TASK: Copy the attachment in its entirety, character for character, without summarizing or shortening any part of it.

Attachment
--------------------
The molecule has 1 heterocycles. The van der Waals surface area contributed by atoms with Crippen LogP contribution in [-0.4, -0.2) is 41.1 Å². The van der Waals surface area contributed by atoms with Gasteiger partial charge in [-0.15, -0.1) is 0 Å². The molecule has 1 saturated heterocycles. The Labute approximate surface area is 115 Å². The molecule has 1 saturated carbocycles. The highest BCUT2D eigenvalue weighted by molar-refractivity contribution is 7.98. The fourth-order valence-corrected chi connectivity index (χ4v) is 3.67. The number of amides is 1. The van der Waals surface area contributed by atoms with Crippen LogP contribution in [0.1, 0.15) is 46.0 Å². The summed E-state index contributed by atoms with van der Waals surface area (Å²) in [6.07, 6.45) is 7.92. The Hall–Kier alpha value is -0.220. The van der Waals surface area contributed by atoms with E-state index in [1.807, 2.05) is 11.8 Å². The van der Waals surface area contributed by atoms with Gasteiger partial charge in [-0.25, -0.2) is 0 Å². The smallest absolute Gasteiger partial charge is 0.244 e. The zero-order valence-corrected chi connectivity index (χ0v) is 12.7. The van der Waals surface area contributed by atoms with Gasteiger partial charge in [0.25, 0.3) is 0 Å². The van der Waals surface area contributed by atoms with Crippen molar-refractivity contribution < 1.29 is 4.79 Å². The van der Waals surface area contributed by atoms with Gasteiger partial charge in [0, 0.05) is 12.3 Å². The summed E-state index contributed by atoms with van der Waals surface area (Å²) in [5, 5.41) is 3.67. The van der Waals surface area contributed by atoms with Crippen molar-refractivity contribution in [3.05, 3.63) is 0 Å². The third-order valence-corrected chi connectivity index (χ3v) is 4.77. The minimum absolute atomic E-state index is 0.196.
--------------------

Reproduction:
The molecule has 1 heterocycles. The van der Waals surface area contributed by atoms with Crippen LogP contribution in [-0.4, -0.2) is 41.1 Å². The van der Waals surface area contributed by atoms with Gasteiger partial charge in [-0.15, -0.1) is 0 Å². The molecule has 1 saturated heterocycles. The Labute approximate surface area is 115 Å². The molecule has 1 saturated carbocycles. The highest BCUT2D eigenvalue weighted by molar-refractivity contribution is 7.98. The fourth-order valence-corrected chi connectivity index (χ4v) is 3.67. The number of amides is 1. The van der Waals surface area contributed by atoms with Crippen LogP contribution in [0.1, 0.15) is 46.0 Å². The summed E-state index contributed by atoms with van der Waals surface area (Å²) in [6.07, 6.45) is 7.92. The Hall–Kier alpha value is -0.220. The van der Waals surface area contributed by atoms with E-state index in [1.807, 2.05) is 11.8 Å². The van der Waals surface area contributed by atoms with Gasteiger partial charge in [-0.25, -0.2) is 0 Å². The smallest absolute Gasteiger partial charge is 0.244 e. The zero-order valence-corrected chi connectivity index (χ0v) is 12.7. The van der Waals surface area contributed by atoms with Gasteiger partial charge in [0.25, 0.3) is 0 Å². The van der Waals surface area contributed by atoms with Crippen molar-refractivity contribution < 1.29 is 4.79 Å². The van der Waals surface area contributed by atoms with Gasteiger partial charge in [0, 0.05) is 12.3 Å². The summed E-state index contributed by atoms with van der Waals surface area (Å²) in [5, 5.41) is 3.67. The van der Waals surface area contributed by atoms with Crippen molar-refractivity contribution in [3.05, 3.63) is 0 Å². The third-order valence-corrected chi connectivity index (χ3v) is 4.77. The minimum absolute atomic E-state index is 0.196.